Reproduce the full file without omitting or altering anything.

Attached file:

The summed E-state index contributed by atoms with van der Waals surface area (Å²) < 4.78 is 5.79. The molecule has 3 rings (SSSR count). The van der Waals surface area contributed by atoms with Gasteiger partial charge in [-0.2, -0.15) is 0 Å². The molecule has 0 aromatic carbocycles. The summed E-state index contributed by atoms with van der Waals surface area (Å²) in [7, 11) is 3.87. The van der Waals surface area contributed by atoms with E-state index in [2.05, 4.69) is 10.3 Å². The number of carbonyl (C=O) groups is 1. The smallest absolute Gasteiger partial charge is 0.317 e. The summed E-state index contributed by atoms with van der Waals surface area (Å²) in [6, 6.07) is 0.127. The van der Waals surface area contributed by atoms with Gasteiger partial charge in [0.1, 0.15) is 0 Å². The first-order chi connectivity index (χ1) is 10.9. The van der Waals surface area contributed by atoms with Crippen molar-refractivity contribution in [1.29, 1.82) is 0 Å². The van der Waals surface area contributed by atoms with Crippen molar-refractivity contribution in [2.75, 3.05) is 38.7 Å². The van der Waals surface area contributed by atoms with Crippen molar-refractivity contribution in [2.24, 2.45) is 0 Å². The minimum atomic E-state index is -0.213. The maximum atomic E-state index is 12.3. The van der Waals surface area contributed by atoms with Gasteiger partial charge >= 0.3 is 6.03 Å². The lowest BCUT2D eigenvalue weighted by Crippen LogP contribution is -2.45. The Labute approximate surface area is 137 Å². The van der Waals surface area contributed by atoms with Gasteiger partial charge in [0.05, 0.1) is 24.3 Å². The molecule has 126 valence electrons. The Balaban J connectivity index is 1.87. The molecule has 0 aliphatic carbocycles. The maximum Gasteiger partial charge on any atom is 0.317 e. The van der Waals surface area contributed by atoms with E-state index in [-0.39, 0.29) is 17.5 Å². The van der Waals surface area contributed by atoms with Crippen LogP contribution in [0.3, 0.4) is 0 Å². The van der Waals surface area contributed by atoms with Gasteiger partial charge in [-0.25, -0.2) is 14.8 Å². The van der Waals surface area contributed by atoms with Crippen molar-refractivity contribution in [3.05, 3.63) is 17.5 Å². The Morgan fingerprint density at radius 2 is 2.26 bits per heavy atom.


The summed E-state index contributed by atoms with van der Waals surface area (Å²) < 4.78 is 5.79. The molecule has 3 rings (SSSR count). The van der Waals surface area contributed by atoms with Gasteiger partial charge in [-0.2, -0.15) is 0 Å². The molecule has 0 aromatic carbocycles. The summed E-state index contributed by atoms with van der Waals surface area (Å²) in [7, 11) is 3.87. The van der Waals surface area contributed by atoms with E-state index in [2.05, 4.69) is 10.3 Å². The number of carbonyl (C=O) groups is 1. The smallest absolute Gasteiger partial charge is 0.317 e. The summed E-state index contributed by atoms with van der Waals surface area (Å²) in [6, 6.07) is 0.127. The van der Waals surface area contributed by atoms with Gasteiger partial charge in [0.1, 0.15) is 0 Å². The first-order chi connectivity index (χ1) is 10.9. The van der Waals surface area contributed by atoms with Crippen molar-refractivity contribution in [1.29, 1.82) is 0 Å². The van der Waals surface area contributed by atoms with Crippen molar-refractivity contribution in [2.75, 3.05) is 38.7 Å². The van der Waals surface area contributed by atoms with Crippen molar-refractivity contribution in [2.24, 2.45) is 0 Å². The minimum atomic E-state index is -0.213. The maximum atomic E-state index is 12.3. The van der Waals surface area contributed by atoms with Gasteiger partial charge >= 0.3 is 6.03 Å². The lowest BCUT2D eigenvalue weighted by Crippen LogP contribution is -2.45. The Labute approximate surface area is 137 Å². The van der Waals surface area contributed by atoms with Gasteiger partial charge in [0.05, 0.1) is 24.3 Å². The molecule has 126 valence electrons. The Balaban J connectivity index is 1.87. The molecule has 0 aliphatic carbocycles. The maximum Gasteiger partial charge on any atom is 0.317 e. The van der Waals surface area contributed by atoms with E-state index in [-0.39, 0.29) is 17.5 Å². The van der Waals surface area contributed by atoms with Crippen LogP contribution in [0.3, 0.4) is 0 Å². The van der Waals surface area contributed by atoms with Gasteiger partial charge in [-0.25, -0.2) is 14.8 Å². The van der Waals surface area contributed by atoms with Crippen molar-refractivity contribution in [3.05, 3.63) is 17.5 Å². The Morgan fingerprint density at radius 2 is 2.26 bits per heavy atom.